Massachusetts Supreme Court to Consider Drug-Free Probation Condition

Massachusetts Supreme Court to Consider Drug-Free Probation Condition.

WerbeFabrik / Pixabay

The high court in Massachusetts may soon weigh in on issues of substance abuse and the criminal-justice system.

In 2016, Julie Eldred was put on probation for theft.  Conditions of her probation included remaining drug-free and submitting to random drug tests.  Eldred, who says she “was in the midst of active addiction” and “was actively using,” tested positive for the opioid fentanyl only 12 days later. She was sent to jail and released after ten days when her lawyer found her a treatment center.

Eldred’s lawyer, Lisa Newman-Polk, has appealed the case to the Supreme Judicial Court of Massachusetts, arguing in part that by ordering Eldred to remain drug-free, the conditions of Eldred’s probation have violated her constitutional right not to be punished for a status offense.

Newman-Polk makes the argument that courts should consider new understandings about addiction based on scientific research. “An order to be drug-free is an order that a person with a substance use disorder needs to be in remission or cured of addiction. It’s not practical or reasonable, in view of what we know about the brain science and what we know about addiction[.]”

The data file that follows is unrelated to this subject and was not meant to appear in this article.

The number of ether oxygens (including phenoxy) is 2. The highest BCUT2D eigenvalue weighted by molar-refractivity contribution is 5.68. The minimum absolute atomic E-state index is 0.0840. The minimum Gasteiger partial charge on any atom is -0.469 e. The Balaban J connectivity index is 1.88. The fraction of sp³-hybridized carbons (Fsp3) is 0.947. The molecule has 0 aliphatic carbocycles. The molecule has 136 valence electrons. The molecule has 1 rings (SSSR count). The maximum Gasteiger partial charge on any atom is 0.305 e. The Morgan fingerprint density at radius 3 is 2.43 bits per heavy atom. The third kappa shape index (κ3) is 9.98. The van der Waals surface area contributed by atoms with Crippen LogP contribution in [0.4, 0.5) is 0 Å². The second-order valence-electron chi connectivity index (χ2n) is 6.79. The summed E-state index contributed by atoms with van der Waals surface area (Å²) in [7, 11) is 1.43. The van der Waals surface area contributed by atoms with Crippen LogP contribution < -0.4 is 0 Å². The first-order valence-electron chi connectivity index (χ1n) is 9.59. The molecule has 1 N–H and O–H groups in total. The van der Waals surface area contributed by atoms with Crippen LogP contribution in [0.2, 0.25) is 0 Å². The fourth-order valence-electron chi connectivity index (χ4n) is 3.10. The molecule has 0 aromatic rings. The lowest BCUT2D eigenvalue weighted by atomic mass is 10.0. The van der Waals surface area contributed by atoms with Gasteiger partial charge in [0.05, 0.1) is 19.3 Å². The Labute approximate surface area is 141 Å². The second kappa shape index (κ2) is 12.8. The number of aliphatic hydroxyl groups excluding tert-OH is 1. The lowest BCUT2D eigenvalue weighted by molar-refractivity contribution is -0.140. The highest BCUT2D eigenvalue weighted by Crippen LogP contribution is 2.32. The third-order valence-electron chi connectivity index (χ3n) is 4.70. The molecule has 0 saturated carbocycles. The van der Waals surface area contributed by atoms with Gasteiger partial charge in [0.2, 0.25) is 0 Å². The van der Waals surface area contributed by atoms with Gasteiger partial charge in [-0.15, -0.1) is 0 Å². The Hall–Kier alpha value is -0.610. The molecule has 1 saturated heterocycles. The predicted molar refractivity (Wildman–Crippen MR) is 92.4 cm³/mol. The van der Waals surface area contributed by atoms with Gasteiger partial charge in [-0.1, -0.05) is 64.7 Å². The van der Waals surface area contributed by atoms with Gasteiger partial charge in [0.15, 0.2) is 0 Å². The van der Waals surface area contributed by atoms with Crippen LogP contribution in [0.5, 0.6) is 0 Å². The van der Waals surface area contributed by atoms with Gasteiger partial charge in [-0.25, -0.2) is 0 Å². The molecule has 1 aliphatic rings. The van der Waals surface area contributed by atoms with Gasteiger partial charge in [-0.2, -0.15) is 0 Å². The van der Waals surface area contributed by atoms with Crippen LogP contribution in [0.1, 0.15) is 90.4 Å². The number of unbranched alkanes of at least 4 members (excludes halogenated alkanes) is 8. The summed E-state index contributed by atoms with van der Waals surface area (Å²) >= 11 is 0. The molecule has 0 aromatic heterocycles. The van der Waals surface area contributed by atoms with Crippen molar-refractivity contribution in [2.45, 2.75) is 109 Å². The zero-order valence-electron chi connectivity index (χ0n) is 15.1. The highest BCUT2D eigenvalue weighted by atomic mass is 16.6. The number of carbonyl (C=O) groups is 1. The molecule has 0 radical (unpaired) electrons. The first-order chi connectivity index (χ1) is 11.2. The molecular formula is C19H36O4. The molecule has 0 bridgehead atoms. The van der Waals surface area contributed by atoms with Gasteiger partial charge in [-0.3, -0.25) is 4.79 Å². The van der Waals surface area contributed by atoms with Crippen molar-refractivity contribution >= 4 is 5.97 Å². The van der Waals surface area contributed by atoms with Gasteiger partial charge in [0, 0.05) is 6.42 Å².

Those opposing Eldred’s case argue that addiction should not be classified as a brain disease and that a probation condition like “remaining drug-free” can help addicts recover. According to Massachusetts’ Assistant Attorney General Maria Granik, “[t]aking away the ability to impose the condition and to have those consequences and that aspect of accountability available when sentencing someone with substance use disorder can actually have a negative impact[.]”

Some are concerned with what a decision favorable to Eldred might mean. They fear that addiction and compulsion defenses would be “easy to raise and hard to adjudicate.”

Regardless of the decision made in this case, this issue may be addressed by legislation. Former Surgeon General Vivek Murthy suggested that we need to look at addiction “[n]ot as a moral failing, but as a chronic illness that must be treated with skill, urgency and compassion.” Further, the surgeon general’s 2016 report called on federal, state, local, and tribal governments to “implement criminal justice reforms to transition to a less punitive and more health-focused approach” because “[l]ess punitive, health-focused initiatives can have a critical impact on long-term outcomes.”

A decision in Eldred’s case is expected by spring.